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He gratis comes; and thou art well appay'd,
Guilty thou art of murder and of theft;
Time personified. Mis-shapen Time, copesmate of ugly night, Swift subtle post, carrier of grisly care; Eater of youth, false slave to false delight, Base watch of woes, sin's pack-horse, virtue's snare; Thou nursest all, and murderest all, that are.
Time's glory is to calm contending kings ;
till he render right;
One poor retiring minute in an age,
Every place a home to the wise.
The proffered means of Heaven to be embraced. The means, that heaven yields, must be embraced, And not neglected; else, if heaven would, And we will not, heaven's offer we refuse; The proffer'd means of succour and redress.
17-iii. 2. 537
Self-conquest. Better conquest never can'st thou make, Than arm thy constant and thy nobler parts. Against those giddy loose suggestions. 16-iii. 1.
538 Acquaintanceship to be formed with caution.
It is certain that either wise bearing, or ignorant carriage, is caught, as men take diseases, one of another: therefore, let men take heed of their company.
1 Tit. i. 15.
Sorrow not to be courted.
In wooing sorrow let's be brief, Since, wedding it, there is such length in grief.
17-v. 1. 510
The solemnity of oaths.
The truth thou art unsure To swear, swearTM only not to be forsworn; Else, what a mockery should it be to swear!
16-iii. 1. 541
Resignation to the will of God.
Heaven me such usage send,
37-iv. 3. 542
Knowledge to govern ourselves. Let's teach ourselves. Ah, honourable stop, Not to outsport discretion.
37-ii. 3. 543
Anger to be controlled by reason.
25-i. 1. 544
36-iii. 4. 515
( virtuous fight, When right with right wars, who shall be most right!
26-iii. 2. 546
The sin of suicide.
31-iji. 4. 547
The danger of delay.
m Old copy reads swears.
The encouragement to hope. What! we have many goodly days to see : The liquid drops of tears that you have shed, Shall come again, transform’d to orient pearl ; Advantaging their loan with interest, Of ten-times-double gain of happiness. 24-iv. 4.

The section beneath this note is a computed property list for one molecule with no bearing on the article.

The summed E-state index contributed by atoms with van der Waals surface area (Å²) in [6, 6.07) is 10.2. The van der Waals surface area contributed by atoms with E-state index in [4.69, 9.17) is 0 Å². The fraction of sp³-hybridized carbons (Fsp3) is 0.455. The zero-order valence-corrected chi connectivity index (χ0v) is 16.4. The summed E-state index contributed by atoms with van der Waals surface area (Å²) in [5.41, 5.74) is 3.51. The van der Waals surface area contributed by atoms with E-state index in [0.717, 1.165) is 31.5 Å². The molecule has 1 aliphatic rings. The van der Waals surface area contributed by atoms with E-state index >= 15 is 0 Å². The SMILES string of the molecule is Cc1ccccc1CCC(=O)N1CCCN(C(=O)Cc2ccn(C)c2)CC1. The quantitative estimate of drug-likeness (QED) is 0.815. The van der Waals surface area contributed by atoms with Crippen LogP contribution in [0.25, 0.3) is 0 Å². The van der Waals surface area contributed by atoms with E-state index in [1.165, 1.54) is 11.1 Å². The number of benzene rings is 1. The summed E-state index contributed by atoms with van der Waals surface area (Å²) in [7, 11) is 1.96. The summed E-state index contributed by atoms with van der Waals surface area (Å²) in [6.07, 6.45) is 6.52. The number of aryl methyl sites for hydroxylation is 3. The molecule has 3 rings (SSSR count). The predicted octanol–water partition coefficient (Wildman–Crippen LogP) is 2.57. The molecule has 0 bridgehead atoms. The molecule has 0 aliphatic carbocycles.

Equanimity. Weigh thy value with an even hand.
Confidence in the future.
Doubt not but success Will fashion the event in better shape Than I can lay it down in likelihood.
The effects of anger.
Fidelity. You should account me the more virtuous, that I have not been common in
How long Shall tender duty make me suffer wrong? 17-ii. 1.
The evil of duelling. You undergo too strict a paradox, Striving to make an ugly deed look fair : Your words have took such pains, as if they labour'd To bring manslaughter into form, set quarrelling Upon the head of valour; which, indeed, Is valour misbegot, and came into the world When sects and factions were newly born: He's truly valiant, that can wisely suffer The worst that man can breathe; and make his wrongs His outsides; wear them like his raiment, carelessly; And ne'er prefer his injuries to his heart, To bring it into danger. If wrongs be evils, and enforce us kill, What folly 'tis, to hazard life for ill? 27-iii. 5.
Stop the rage betime,
22-iii. 1. 558 Compassion recommended to the proud.
Take physic, Pomp;
559 The duty owing to ourselves and others.
Love all, trust a few,
11-i. 1. 560
Self-knowledge. I will chide no breather in the world, but myself; against whom I know most faults.
10-iii. 2. 561
Imperfections belong to the best.
Thou art noble; yet, I see, Thy honourable metal may be wrought